NJ Requirement to Provide Each Defendant With An Affidavit of Merit
N.J.S.A. 2A:53A-27 requires the plaintiff to provide each defendant with an affidavit of merit "within 60 days following the date of filing of the answer to the complaint by the defendant. . . ."
Additionally, "the court may grant no more than one additional period, not to exceed 60 days, to file the affidavit, . . . upon a finding of good cause."
In Ricra, supra, relied upon by the Law Division judge in granting defendants' motion for reconsideration, we concluded that "plaintiff's submission of an unsworn and uncertified expert's report within sixty days of defendant's answer" did not satisfy the requirements of the affidavit of merit statute. 328 N.J. Super. at 426, 746 A.2d 68.
In Mayfield v. Community Medical Associates, 335 N.J. Super. 198, 210-11, 762 A.2d 237 (2000), the Court distinguished Ricra under circumstances where the plaintiff filed an affidavit of merit in a timely fashion but failed to serve it on the defendants and plaintiff timely served an unsworn expert report on defendants.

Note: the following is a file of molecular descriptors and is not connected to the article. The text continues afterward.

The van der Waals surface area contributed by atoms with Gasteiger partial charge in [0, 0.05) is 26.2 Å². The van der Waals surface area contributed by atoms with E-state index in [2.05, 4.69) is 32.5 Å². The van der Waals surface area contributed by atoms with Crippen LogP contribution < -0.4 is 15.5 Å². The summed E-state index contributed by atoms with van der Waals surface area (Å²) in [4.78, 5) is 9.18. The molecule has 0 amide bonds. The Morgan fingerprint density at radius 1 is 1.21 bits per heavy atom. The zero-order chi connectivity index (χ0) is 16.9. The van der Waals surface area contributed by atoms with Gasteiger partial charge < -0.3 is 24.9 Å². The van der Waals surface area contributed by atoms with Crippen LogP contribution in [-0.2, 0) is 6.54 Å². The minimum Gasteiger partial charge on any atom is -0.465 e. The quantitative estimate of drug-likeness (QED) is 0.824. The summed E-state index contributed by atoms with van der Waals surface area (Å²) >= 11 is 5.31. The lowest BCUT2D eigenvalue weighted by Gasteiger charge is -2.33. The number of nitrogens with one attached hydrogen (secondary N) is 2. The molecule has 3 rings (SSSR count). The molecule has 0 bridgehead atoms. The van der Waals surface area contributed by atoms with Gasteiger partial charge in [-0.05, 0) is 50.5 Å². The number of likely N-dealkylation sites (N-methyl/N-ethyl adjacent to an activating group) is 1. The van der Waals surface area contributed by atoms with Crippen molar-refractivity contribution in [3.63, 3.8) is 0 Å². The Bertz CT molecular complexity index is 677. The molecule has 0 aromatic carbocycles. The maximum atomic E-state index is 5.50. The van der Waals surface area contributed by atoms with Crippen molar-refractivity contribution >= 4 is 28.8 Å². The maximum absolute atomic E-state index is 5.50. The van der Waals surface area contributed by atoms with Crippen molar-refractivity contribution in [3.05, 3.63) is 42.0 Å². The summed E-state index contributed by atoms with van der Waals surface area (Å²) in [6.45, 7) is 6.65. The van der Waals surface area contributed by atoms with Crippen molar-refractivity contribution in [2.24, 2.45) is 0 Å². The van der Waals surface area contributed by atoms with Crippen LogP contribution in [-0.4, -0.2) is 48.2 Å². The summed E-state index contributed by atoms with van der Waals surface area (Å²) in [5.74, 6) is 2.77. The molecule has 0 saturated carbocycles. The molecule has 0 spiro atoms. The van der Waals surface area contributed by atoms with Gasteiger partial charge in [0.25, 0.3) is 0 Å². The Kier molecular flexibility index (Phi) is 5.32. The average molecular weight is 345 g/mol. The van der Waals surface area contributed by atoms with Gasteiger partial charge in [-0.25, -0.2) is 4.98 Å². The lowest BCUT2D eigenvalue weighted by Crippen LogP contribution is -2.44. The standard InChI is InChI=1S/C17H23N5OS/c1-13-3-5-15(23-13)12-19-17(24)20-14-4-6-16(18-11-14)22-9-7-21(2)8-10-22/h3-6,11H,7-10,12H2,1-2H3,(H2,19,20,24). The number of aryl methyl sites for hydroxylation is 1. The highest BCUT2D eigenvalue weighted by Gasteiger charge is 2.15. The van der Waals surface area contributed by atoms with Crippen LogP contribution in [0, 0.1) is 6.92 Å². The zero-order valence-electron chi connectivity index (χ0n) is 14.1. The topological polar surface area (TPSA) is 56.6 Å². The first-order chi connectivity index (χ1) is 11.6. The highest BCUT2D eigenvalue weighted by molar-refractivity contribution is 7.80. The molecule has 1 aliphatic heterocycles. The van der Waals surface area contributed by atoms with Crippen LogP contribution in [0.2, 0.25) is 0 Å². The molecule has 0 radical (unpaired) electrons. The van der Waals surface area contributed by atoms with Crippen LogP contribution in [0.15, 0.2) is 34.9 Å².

The Court found those circumstances to constitute substantial compliance with the statute. Id. at 210, 762 A.2d 237.
However, in Kritzberg v. Tarsny, 338 N.J. Super. 254, 260, 768 A.2d 810 (App.Div.2001), the Court held that plaintiff failed to comply with the statute where the affidavit of merit was not served within the 120 day statutory period, even though certified interrogatory answers which described the expert's opinion, but did not attach a report, were served within the 120-day period.
Kritzberg was decided after, and recognized, the Supreme Court's decision in Burns v. Belafsky, 166 N.J. 466, 766 A.2d 1095 (2001), where the Court held that a plaintiff complies with the affidavit of merit statute if the plaintiff files a motion to extend the time, establishing good cause for the late filing, and also files an affidavit of merit within the overall 120 day period provided in N.J.S.A. 2A:53A-27. Burns, supra, 166 N.J. at 475-77, 766 A.2d 1095.